Assessing the suitability of mangrove habitats for juvenile Atlantic goliath grouper

Geoffrey S. Shideler, Skyler R. Sagarese, William J. Harford, Jennifer Schull, Joseph E. Serafy

Research output: Contribution to journalArticlepeer-review

4 Scopus citations


While juvenile Atlantic goliath grouper, Epinephelus itajara (Lichtenstein, 1822), are known to depend on mangrove root structure, relationships with water properties (e.g., salinity) and depth remain unclear or understudied. Because availability of suitable mangrove habitat has been suggested as the primary bottleneck to the recovery of this threatened species in the US, we investigated habitat associations of juvenile Atlantic goliath grouper with respect to physical water properties within mangrove habitats. Our study was conducted in six coastal rivers and three canals within the Ten Thousand Islands region of southwest Florida. Results suggested that juvenile Atlantic goliath grouper differed in how they associated with specific mangrove habitats based on season and size. We found that smaller juveniles (<340 mm TL) appeared to have stronger associations to physical water characteristics than larger (≥340 mm TL) juveniles. Both large and small juveniles showed the strongest associations with DO (i.e., >3 mg L−1) within mangrove habitat. For small juveniles, extreme temperatures influenced habitat association; for large juveniles, extreme salinity influenced distribution. We also found evidence that juvenile Atlantic goliath grouper associated more with natural rivers over man-made canals. The present study has utility for delineating suitable mangrove habitats for protection and potentially in the design of sampling surveys that aim to estimate population abundance.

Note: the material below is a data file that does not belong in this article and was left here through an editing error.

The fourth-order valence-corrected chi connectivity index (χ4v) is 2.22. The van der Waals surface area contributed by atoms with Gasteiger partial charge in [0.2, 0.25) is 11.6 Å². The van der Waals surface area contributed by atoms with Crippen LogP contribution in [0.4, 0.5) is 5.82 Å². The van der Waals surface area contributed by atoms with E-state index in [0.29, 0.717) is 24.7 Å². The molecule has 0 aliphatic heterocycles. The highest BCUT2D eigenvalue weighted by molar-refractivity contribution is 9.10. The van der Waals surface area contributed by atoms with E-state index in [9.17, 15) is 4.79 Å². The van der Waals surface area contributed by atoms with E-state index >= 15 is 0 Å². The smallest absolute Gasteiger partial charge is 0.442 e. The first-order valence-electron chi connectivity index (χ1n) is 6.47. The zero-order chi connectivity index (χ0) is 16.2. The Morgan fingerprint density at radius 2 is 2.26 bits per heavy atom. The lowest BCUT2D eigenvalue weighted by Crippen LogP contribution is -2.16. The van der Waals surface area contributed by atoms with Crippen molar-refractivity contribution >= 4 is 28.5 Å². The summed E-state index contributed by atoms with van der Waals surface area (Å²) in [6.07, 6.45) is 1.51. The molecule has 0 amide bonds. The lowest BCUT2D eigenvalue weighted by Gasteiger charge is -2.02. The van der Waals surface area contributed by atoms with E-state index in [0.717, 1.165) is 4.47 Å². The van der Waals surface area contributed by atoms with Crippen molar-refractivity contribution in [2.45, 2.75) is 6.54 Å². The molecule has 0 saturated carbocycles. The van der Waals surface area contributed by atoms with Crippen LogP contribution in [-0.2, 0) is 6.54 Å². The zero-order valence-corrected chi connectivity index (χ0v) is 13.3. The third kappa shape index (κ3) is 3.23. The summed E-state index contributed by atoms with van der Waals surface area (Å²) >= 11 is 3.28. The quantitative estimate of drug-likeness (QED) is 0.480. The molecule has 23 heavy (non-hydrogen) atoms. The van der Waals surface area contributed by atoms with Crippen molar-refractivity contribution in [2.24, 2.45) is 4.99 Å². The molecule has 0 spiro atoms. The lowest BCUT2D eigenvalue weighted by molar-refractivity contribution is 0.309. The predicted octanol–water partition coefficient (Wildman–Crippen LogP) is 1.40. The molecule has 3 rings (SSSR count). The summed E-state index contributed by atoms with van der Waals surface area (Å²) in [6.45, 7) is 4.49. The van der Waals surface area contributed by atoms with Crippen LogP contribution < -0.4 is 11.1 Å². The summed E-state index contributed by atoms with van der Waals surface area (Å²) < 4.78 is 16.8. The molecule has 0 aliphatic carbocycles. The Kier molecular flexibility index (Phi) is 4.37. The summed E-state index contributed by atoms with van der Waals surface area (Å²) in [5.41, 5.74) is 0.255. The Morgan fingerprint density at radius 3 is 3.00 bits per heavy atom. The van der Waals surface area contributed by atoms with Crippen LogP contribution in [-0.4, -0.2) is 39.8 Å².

Original languageEnglish (US)
Pages (from-to)2067-2082
Number of pages16
JournalEnvironmental Biology of Fishes
Issue number10
StatePublished - Sep 13 2015
Externally publishedYes


  • Goliath grouper
  • Habitat suitability
  • Mangrove habitat
  • Threatened species
  • Water condition

ASJC Scopus subject areas

  • Ecology, Evolution, Behavior and Systematics
  • Aquatic Science


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